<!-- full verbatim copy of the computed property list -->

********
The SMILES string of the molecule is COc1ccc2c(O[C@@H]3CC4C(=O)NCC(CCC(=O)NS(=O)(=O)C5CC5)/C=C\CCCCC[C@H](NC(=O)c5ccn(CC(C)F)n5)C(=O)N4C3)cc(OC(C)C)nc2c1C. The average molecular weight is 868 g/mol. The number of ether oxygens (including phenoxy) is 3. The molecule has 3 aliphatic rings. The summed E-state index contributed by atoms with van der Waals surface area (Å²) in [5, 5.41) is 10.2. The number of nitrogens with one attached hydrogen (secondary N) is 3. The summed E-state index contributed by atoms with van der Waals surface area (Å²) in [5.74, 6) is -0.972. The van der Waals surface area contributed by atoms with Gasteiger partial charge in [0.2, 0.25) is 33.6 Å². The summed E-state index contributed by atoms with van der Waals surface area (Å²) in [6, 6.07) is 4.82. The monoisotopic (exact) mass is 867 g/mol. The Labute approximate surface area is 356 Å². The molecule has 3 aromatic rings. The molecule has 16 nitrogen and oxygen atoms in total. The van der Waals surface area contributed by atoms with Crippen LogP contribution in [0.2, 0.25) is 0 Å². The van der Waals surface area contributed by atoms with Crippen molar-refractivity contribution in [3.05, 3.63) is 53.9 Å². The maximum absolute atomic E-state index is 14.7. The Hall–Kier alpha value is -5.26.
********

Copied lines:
The SMILES string of the molecule is COc1ccc2c(O[C@@H]3CC4C(=O)NCC(CCC(=O)NS(=O)(=O)C5CC5)/C=C\CCCCC[C@H](NC(=O)c5ccn(CC(C)F)n5)C(=O)N4C3)cc(OC(C)C)nc2c1C. The average molecular weight is 868 g/mol. The number of ether oxygens (including phenoxy) is 3. The molecule has 3 aliphatic rings. The summed E-state index contributed by atoms with van der Waals surface area (Å²) in [5, 5.41) is 10.2. The number of nitrogens with one attached hydrogen (secondary N) is 3. The summed E-state index contributed by atoms with van der Waals surface area (Å²) in [5.74, 6) is -0.972. The van der Waals surface area contributed by atoms with Gasteiger partial charge in [0.2, 0.25) is 33.6 Å². The summed E-state index contributed by atoms with van der Waals surface area (Å²) in [6, 6.07) is 4.82. The monoisotopic (exact) mass is 867 g/mol. The Labute approximate surface area is 356 Å². The molecule has 3 aromatic rings. The molecule has 16 nitrogen and oxygen atoms in total. The van der Waals surface area contributed by atoms with Crippen LogP contribution in [0.2, 0.25) is 0 Å². The van der Waals surface area contributed by atoms with Crippen molar-refractivity contribution in [3.05, 3.63) is 53.9 Å². The maximum absolute atomic E-state index is 14.7. The Hall–Kier alpha value is -5.26.